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Depreciation - Useful Life, or Economic Life

Sean Goss

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Depreciation is the definition in accounting for a reasonable estimate, in monetary terms for the devaluation of an asset over a period in time. Since most assets are capitalized on the balance sheet, in financial statements, the “cost of depreciation", is provided as an expense on the income statement.

Many debates on depreciation are continuing in accounting circles, since it is difficult to establish what would constitute a “reasonable estimate". It was furthermore accepted, until recently, that land and buildings cannot depreciate, but appreciates. Recent developments, however, have now proposed depreciation on buildings.

Tax “write-offs", on assets complicates matters further, since prescribed statutory rates for tax deductions are higher than depreciation rates, thus creating variances between tax values and book values of assets.

It is my contention that asset accounting can only be performed thoroughly, with the assistance of an astute accountant. The accountants expertise, on fixed asset registers, accounting standards and firm grasp of tax legislation is vital.

Whereas tax writes offs on assets are higher, the trend in accounting is to depreciate assets in terms of its useful life, and not its economic life. The prescribed rate for a computer in tax would be three years or 33, 3%. (depending on the tax regime of the country). But a business could only use it for 6months and sell it as a scrap. This 100% provision for depreciation, as useful life, should be factored in. Office furniture could be utilized for 5 years, and then scrapped, but tax rates could prescribe four years, for a tax write off!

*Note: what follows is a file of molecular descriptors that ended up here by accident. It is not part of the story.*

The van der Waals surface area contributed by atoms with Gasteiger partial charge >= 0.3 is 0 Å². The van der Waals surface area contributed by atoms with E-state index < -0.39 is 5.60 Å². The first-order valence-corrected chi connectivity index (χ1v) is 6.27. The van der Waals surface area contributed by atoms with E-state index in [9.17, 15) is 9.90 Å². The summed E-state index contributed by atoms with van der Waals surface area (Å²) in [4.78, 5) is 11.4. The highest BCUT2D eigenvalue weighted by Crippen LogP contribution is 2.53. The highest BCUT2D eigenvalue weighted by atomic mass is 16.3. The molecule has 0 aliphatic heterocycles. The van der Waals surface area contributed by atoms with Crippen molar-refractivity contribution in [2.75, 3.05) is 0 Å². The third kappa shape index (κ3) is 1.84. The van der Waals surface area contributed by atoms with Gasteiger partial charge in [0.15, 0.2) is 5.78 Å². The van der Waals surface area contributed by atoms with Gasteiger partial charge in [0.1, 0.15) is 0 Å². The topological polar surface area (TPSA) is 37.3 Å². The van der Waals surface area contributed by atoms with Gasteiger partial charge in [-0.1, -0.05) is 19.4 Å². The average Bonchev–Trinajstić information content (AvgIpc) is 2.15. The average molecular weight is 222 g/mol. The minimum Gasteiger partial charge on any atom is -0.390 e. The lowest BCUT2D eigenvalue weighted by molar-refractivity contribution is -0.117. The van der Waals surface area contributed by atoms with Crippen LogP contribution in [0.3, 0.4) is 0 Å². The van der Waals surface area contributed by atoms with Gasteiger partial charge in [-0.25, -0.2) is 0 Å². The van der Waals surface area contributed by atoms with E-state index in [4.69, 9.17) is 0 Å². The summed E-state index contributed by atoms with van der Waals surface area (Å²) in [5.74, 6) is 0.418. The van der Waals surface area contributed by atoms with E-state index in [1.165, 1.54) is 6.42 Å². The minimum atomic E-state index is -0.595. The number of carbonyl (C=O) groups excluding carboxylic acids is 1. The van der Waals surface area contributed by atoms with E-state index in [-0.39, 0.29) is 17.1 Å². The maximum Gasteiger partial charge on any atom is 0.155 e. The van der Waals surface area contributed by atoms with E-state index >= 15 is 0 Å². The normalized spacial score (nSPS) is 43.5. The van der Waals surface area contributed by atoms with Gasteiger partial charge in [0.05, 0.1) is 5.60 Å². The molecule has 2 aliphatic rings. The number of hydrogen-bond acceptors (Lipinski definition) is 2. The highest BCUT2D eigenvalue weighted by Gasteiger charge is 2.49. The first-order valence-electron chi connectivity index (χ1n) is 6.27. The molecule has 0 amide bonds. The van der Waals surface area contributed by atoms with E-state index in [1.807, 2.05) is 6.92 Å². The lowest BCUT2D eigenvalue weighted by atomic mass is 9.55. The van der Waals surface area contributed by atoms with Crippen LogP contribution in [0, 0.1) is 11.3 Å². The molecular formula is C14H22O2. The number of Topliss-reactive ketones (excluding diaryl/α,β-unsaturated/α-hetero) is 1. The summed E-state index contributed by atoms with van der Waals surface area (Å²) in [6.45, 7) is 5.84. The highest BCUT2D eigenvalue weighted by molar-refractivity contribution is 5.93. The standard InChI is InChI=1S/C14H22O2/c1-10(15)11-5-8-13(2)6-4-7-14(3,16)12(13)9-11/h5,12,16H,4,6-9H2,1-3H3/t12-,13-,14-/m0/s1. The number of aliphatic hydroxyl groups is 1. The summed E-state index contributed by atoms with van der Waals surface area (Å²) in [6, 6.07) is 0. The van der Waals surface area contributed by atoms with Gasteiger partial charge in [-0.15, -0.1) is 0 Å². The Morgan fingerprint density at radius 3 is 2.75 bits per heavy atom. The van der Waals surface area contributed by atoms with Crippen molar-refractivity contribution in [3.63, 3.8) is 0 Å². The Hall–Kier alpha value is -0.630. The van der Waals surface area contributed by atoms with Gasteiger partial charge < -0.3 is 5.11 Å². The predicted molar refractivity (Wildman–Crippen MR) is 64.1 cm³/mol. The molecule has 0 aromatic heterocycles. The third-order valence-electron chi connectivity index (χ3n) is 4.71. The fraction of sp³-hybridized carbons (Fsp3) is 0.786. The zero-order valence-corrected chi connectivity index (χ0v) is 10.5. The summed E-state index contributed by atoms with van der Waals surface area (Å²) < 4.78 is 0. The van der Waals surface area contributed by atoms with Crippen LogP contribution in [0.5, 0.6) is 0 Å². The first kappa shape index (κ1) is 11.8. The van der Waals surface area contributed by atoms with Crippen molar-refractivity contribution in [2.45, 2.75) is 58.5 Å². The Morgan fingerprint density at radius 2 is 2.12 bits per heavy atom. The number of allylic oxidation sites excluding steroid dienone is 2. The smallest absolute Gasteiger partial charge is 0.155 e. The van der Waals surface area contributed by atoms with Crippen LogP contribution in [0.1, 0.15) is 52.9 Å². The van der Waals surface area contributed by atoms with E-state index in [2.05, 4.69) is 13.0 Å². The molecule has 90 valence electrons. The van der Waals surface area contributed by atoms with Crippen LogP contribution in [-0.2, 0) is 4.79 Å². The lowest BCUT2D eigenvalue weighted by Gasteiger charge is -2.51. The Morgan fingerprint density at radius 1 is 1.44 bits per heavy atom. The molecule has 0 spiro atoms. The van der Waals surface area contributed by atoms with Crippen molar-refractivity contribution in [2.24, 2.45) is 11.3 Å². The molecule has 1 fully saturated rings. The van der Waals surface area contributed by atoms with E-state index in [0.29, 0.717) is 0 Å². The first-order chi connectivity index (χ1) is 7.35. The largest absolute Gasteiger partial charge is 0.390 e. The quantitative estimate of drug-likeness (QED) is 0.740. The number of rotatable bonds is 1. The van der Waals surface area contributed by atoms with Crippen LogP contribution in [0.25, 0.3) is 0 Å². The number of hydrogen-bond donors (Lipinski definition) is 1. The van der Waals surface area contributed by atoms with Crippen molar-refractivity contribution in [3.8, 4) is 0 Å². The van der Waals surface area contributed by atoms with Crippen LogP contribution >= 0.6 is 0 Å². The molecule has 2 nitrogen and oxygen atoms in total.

The rate that businesses would depreciate their assets at coincides with the economic life of an asset. So accepted economic life is useful life for business assets. In not-for-profit organizations and other community establishments, such as churches etc. the picture becomes very confusing. Churches will retain assets such as furniture for up to 40 years. Even computers that businesses normally upgrade from 6 to 12 months are used for 3 to 4 years!

So if the useful life method is applied, in not-for-profits , assets could have a depreciation rate as low as 2%. Accounting standards expect fair presentation. Depreciation rates, for not-for-profits and other community organizations, should be carefully applied.

No one expects a business owner or director, of a Not-for- Profit Organization to understand these concepts, just to ensure that at the very least, a proper asset accounting system is in place.

Accounting and finance related queries can be addressed, on our website. Feel free to visit our site by clicking on the url below.

Sean Goss



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